antitrust, resale price maintenance, vertical restraints, leegin, rule of reason, cartels, dealers
The Supreme Court’s Leegin decision has now brought the rule of reason to all purely vertical intrabrand distribution restraints. But the rule of reason does not mean per se legality and occasions for anticompetitive vertically imposed restraints may still arise. Of all those that have been suggested the most plausible are vertical restraints imposed at the behest of a powerful dealer or group (cartel) of dealers.
Although a vertical distribution restraint resembles a dealer cartel in that both limit intraband competition, a manufacturer restraining the distribution of its product shuns the excess dealer profits a dealer cartel would seek. Accordingly, a knowledgeable and un-coerced manufacturer who restricts rivalry among dealers must do so for some other reason, such as to facilitate dealer services. In fact, however, manufacturers have been known to restrain intrabrand competition - especially through resale price maintenance - not to achieve more effective distribution but rather to appease dealer interests in excess profits. Whatever the social benefits of a distribution restraint that serves a manufacturer's self-interest, a competition-limiting restraint extracted by dealer power can be harmful.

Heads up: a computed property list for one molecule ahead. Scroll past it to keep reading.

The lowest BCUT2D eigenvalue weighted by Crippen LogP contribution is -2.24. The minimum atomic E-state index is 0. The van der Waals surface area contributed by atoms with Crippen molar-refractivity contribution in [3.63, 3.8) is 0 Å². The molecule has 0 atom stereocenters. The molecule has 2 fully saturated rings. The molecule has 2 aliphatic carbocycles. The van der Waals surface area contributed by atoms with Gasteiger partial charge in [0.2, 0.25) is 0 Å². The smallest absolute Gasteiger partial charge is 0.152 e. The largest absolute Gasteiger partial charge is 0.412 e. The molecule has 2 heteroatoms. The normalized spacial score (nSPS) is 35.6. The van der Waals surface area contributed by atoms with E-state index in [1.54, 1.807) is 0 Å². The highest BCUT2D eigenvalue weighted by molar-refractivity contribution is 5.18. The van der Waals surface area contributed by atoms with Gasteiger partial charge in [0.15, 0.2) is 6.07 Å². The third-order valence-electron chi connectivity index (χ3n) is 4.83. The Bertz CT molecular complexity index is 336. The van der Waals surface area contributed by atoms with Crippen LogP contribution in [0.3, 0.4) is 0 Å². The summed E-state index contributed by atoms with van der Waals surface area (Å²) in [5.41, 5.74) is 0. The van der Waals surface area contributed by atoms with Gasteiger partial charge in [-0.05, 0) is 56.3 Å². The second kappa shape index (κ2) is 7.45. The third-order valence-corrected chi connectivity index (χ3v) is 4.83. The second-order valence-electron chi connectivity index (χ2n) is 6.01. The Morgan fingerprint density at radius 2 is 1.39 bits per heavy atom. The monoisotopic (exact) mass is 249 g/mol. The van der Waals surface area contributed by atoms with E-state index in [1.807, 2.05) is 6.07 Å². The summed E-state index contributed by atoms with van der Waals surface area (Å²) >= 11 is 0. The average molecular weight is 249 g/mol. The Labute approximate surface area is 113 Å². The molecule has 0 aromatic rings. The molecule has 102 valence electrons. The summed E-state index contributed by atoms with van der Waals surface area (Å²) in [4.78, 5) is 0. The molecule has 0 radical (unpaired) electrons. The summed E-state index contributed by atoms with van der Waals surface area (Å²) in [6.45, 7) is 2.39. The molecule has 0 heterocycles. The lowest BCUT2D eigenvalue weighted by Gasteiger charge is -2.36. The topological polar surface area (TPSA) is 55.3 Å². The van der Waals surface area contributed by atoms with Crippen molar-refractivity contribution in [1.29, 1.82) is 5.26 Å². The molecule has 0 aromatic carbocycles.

Vertical restraints reflecting dealer power could well be ignored by antitrust law if they were rare, insignificant in magnitude, or readily detected and remedied under other branches of antitrust law. But we doubt that dealer power is that rare and are troubled by an apparent history of price-enhancing resale price maintenance for the benefit of dealers. At least some of the claimed justifications for it actually reflect dealer power, and antitrust rules controlling horizontal combinations cannot themselves prevent those distribution restraints that result from the power of a single dealer.
Requiring the plaintiff to prove that the challenged restraint is explained solely and exclusively on cartel, dealer power, or other non-efficiency grounds would be an attractive policy option for those who think such instances are rare. This option allows prompt validation of many such restraints. On the other hand, requiring the defenders to offer a plausible and legitimate business reason for every restraint would allow the antitrust tribunal easily to condemn those restraints obviously lacking justification but would complicate many cases in which dealer power is unlikely. Depending on the restraint, challengers might be required to prove specified indicia of dealer power, or, for legally less favored restraints, such power might be presumed subject to rebuttal by disproof of the same specified indicia. In sum, presumptions must be developed that will both clarify and simplify the fact finding process.
Hovenkamp, Herbert J., "Vertical Restraints, Dealers with Power, and Antitrust Policy" (2010). Faculty Scholarship at Penn Law. 1845.
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